In the Web vs. Print Basics series we are now on the topic of image resolution. It's probably a term that you've heard before but might not be able to quite pin down with a definition off the top of your head. That's OK. Wikipedia's got your back:
Image resolution is the detail an image holds. The term applies to raster digital images, film images, and other types of images. Higher resolution means more image detail.
Let's look at how web and print projects differ on this topic.
First let me talk about screens, since they are what allows you to view web-based projects. Screen resolutions are set in a number of pixels wide by a number of pixels high. This applies to both desktops and tablet and mobile devices. Screen sizes might influence how wide you decide to make a website or an element on a website. And the next time you go computer shopping and see a number x number statistic about a screen, you'll know that they are talking about resolution.
Now to images and videos. So here's a surprise for you. If you know the pixel dimensions of what is needed for an image or video project (like I talked about in the last post in this series), you have already set that image or video's resolution. Yep! It's that easy. (And if you don't believe me, this article can inform you in detail about why that is true.)
An image will display at the defined pixel width and height on the screen, unless there is something else influencing its size. Done! And browsers on tablets and phones are designed to resize images to fit on their unique screen sizes. (A bit deeper tidbit: Super high definition screens like Retina screens do involve creating some larger images to make sure that they show up correctly on the screen, but again, it comes down to making sure that you have an image that is the right number of pixels wide by the right number of pixels high to display properly.)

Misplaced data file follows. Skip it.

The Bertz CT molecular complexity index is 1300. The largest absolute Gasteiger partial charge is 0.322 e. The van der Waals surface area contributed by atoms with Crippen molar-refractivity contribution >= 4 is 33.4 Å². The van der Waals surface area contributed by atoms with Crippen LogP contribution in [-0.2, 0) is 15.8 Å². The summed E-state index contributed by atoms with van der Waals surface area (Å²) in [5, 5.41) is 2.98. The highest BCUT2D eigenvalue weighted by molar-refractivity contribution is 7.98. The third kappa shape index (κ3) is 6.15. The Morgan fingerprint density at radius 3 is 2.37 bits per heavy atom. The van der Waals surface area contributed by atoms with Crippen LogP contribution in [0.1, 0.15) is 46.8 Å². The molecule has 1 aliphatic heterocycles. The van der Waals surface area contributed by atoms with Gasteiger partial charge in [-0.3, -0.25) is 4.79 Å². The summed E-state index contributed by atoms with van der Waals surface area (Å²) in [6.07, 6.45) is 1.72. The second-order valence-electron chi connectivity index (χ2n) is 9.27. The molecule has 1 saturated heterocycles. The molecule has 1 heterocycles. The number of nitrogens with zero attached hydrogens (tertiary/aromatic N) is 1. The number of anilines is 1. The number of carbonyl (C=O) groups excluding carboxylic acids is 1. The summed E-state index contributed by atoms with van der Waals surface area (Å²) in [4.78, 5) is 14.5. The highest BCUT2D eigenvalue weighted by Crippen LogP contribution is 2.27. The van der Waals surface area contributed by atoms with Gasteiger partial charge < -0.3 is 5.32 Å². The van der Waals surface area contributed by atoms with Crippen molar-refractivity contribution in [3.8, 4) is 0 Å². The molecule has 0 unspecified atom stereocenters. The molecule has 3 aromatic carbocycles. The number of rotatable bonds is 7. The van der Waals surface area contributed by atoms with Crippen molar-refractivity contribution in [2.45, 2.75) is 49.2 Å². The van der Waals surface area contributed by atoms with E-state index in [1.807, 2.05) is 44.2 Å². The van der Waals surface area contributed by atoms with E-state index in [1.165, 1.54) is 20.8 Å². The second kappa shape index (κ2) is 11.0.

But let me share a little bit more about videos. Video resolutions tend to come in aspect ratios of 16:9 ...which basically means a rectangle where the width is a multiple 16 and the height is the same multiple of 9. This way, you always end up with the same kind of rectangle for the video viewing area.
Video resolutions are named after their height. A resolution of 480p is 854 pixels wide by 480 high, 720p is 1280 pixels wide by 720 high, 1080p is 1920 pixels wide by 1080 high, etc. (You can find all of the resolutions for YouTube here.) So if you want to make a video, you'll need to choose its resolution or tell your video editor what you want the resolution to be. And if no resolution is specified for where you intend to display your video, a good standards for online videos for YouTube, Facebook, etc. are 720p or 1080p, which are also called HD (high definition) and full HD.
Now let's talk about print projects. With print projects, you will come across the terms PPI (pixels per inch) and DPI (dots per inch). PPI has to do with the number of pixels per inch on a SCREEN and affects an image's size. DPI has to do with the number of little dots of ink that will be printed per inch by a PRINTER and affects your printed product's quality. (These terms have sometimes been used interchangeably just to confuse everyone. Even companies like Apple are guilty of using DPI when they really mean PPI. For an in depth explanation of all of this, go here.) And while you don't need to understand all of the specifics, you do need to know that these will be important details for anyone doing design work for you. Different types of projects will be printed at different DPI's, so a full scale vinyl banner may require 100 DPI, a newspaper ad 180 DPI, and a .pdf flyer 300 DPI. If your printer gives you PPI or DPI information for a project, know that the number is important to ensuring that your end product prints well and pass it on to your designer. And if you are beefing up your own design skills, look for where to enter the PPI/DPI in your own design program.
I hope that I have resolved the basics of resolution for you or at least made things come into focus a bit more. (My resolution puns are on point!) The next topic in this series will be colors.